Event Count Analysis and Strategic Management
The development of strategic management research has brought about an increasing emphasis on longitudinal research. Concurrently, there is a long-standing interest in the ‘actions’ of organizations (mergers, alliances, technical innovations, et cetera) which typically involve relatively discrete events rather than changes in the level of a continuous variable. Thus research on organizational actions results in the analysis of discrete events over time. A number of empirical studies of this type have been published in the strategic management literature, and the number is likely to increase over time Event history analysis is the preferable method for this type of research. Unfortunately, in many instances complete information on the type and timing of organizational actions is not available; many secondary sources provide only the number of events occurring during some period of time. In that case, event count analysis can provide meaningful inferences about factors influencing the rate of occurrence of strategic events. In this chapter we review two stochastic models (Poisson and Negative Binomial) appropriate for event count analysis. We begin with a brief description of the relationship between event histories and event counts. We then discuss specific issues involved in conducting event count analyses. For purposes of illustration, we provide the results of an analysis of mergers among French firms. The chapter ends with a summary discussion of the limitations and advantages of event count modeling.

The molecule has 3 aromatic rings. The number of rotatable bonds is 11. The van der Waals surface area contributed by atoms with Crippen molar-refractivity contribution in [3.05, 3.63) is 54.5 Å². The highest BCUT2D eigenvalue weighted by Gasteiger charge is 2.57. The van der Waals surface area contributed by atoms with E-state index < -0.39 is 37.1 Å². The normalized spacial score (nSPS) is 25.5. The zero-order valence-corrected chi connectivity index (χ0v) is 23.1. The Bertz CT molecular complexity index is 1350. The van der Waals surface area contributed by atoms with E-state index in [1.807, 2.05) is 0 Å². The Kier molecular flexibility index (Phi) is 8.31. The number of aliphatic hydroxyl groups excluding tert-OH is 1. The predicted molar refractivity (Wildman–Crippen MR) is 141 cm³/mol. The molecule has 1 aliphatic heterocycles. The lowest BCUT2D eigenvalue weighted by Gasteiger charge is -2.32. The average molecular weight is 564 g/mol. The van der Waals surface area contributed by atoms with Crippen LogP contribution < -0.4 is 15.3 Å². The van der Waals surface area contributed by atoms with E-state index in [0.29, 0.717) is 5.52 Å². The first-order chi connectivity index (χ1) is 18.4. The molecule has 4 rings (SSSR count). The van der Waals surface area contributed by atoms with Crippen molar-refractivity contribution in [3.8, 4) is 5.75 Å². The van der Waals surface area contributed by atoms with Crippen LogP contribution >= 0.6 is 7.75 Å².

KeywordsPoisson Model Interarrival Time Negative Binomial Model Event Count Event History Analysis
Unable to display preview. Download preview PDF.
- Amburgey, Terry L. and Dacin, Tina. (1994), “As the Left Foot Follows the Right? The Dynamics ofGoogle Scholar
- Strategic and Structural Change“. Academy of Management Journal,37, pp 1427–1452.Google Scholar
- Cox, D. R. and Lewis, P.A.W. (1966), Statistical Analysis of Series of Events. New York: Wiley.Google Scholar
- Daley, D. J. and Vere-Jones, D. (1972), “A Summary of the Theory of Point Processes”, in Stochastic Point Processes: Statistical Analysis, Theory, and Applications, ( P. A. W. Lewis, Ed.), pp 299–383. New York: Wiley.Google Scholar
- Kim, Yong-Duck, Anderson, Dan.R., Amburgey, Terry.L. and Hickman, James.C. (1995), “The Use of Event History Analysis to Examine Insurer Insolvencies. The Journal of Risk and Insurance, 62, pp 94–110.Google Scholar
- Nelson, Ralph. (1959), Merger Movements in American Industry, 1895–1956. Princeton: Princeton University Press.Google Scholar
- Neyman, J. and Scott, E.L. (1972), “Processes of Clustering and Applications”, in Stochastic Point Processes: Statistical Analysis, Theory, and Applications, ( P. A. W. Lewis, Ed.), pp 646–681. New York: Wiley.Google Scholar